Michiana Residents Say Cutting Costs is Key to Surviving Tough Economy
Posted: Sep 14, 2011 5:18 AM EST | Updated: Nov 6, 2014 9:42 AM EST
Staggering numbers released Tuesday show nearly one of every six Americans are living in poverty, up 15% from the previous year.
But, people across Michiana told ABC 57 they are not surprised.
While the government has said the recession officially ended in June of 2009, many said they still live the way they have been; cutting costs as much as possible.
“I’m kind of just used to it. You kind of just get used to living simple. And you know, hand me down clothes. You know, especially for kids,” said one couple.
They said they only travel into Elkhart every couple of weeks to snag deals at stores known for good discounts.
“We get the box things, things that are cheaper, at Walmart. Martins has some good deals, so we stopped here to pick up the flyer, because they’ll price match over there at Walmart.”
Others said they make their way to smaller stores, like Aldi, to for bigger deals.
“It’s cheaper. It’s pretty much the same food it’s just a different brand,” said Justin Siders.
Siders said he was living with his parents for the past six months.
His story is a trend that has been growing across the country; according to the U.S. Census Bureau, more people between the ages of 25 and 34 are living with their parents.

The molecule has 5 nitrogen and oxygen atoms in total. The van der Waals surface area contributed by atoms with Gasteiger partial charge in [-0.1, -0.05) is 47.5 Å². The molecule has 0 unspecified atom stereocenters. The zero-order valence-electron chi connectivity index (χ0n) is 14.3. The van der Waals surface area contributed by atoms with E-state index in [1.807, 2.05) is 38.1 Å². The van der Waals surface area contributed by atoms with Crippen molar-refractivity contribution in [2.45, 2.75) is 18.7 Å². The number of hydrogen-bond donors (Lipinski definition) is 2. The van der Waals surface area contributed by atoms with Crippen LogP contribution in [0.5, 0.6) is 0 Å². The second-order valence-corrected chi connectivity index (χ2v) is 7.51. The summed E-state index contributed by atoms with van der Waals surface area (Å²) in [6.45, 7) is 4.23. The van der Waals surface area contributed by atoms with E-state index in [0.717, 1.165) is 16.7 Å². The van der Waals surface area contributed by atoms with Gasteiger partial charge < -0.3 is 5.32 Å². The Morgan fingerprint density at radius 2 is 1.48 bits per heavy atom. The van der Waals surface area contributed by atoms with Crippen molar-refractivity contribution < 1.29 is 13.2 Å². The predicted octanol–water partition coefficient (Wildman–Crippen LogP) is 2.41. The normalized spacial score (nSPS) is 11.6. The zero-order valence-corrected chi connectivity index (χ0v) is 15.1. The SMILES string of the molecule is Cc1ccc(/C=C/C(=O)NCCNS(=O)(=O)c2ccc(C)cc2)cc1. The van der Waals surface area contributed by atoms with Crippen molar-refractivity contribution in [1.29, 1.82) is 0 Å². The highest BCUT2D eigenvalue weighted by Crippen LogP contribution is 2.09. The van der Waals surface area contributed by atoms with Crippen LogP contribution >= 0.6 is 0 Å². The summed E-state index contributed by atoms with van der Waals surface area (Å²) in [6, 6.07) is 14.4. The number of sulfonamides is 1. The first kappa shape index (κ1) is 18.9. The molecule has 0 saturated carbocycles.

The data showed 14.2 percent of Americans in that age bracket lived with their parents in 2011; that is 5.9 million people, a huge jump from 4.7 million reported before the recession.
“I had no where else to go. A lot of my friends are living or just moved out of their parent’s house,” Siders said. “It’s tough. Jobs nowadays are hard to come by. Everything’s starting to skyrocket: Gas, food.”
Several mothers told ABC 57 they now stay home with their children, since it is cheaper than paying for daycare.
Other tips included installing wood stoves, to cut down gas bills in the winter.
“Last year our gas bill was $500 every month. Plus, a $125 dollar electric bill, so that’s over $600 bucks a month in gas and electric,” one father said.
Indiana’s poverty rate in 2010, at 16.3% is higher than the national average of 15.1%.